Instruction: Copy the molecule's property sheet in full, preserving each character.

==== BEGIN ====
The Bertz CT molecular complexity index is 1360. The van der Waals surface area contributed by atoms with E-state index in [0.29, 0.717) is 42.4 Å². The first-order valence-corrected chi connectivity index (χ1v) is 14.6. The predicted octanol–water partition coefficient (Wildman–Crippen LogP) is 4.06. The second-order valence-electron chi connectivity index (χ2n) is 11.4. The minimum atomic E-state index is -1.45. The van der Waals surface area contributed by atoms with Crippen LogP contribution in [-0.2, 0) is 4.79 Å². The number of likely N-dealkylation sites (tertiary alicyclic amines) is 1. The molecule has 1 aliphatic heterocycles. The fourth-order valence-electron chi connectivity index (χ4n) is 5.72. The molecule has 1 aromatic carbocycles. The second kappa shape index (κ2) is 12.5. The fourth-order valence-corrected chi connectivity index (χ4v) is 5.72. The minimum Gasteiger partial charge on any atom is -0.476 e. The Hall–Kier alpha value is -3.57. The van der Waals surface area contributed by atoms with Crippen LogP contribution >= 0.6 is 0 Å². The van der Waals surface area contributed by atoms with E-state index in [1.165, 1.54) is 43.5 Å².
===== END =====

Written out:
The Bertz CT molecular complexity index is 1360. The van der Waals surface area contributed by atoms with E-state index in [0.29, 0.717) is 42.4 Å². The first-order valence-corrected chi connectivity index (χ1v) is 14.6. The predicted octanol–water partition coefficient (Wildman–Crippen LogP) is 4.06. The second-order valence-electron chi connectivity index (χ2n) is 11.4. The minimum atomic E-state index is -1.45. The van der Waals surface area contributed by atoms with Crippen LogP contribution in [-0.2, 0) is 4.79 Å². The number of likely N-dealkylation sites (tertiary alicyclic amines) is 1. The molecule has 1 aliphatic heterocycles. The fourth-order valence-electron chi connectivity index (χ4n) is 5.72. The molecule has 1 aromatic carbocycles. The second kappa shape index (κ2) is 12.5. The fourth-order valence-corrected chi connectivity index (χ4v) is 5.72. The minimum Gasteiger partial charge on any atom is -0.476 e. The Hall–Kier alpha value is -3.57. The van der Waals surface area contributed by atoms with Crippen LogP contribution >= 0.6 is 0 Å². The van der Waals surface area contributed by atoms with E-state index in [1.165, 1.54) is 43.5 Å².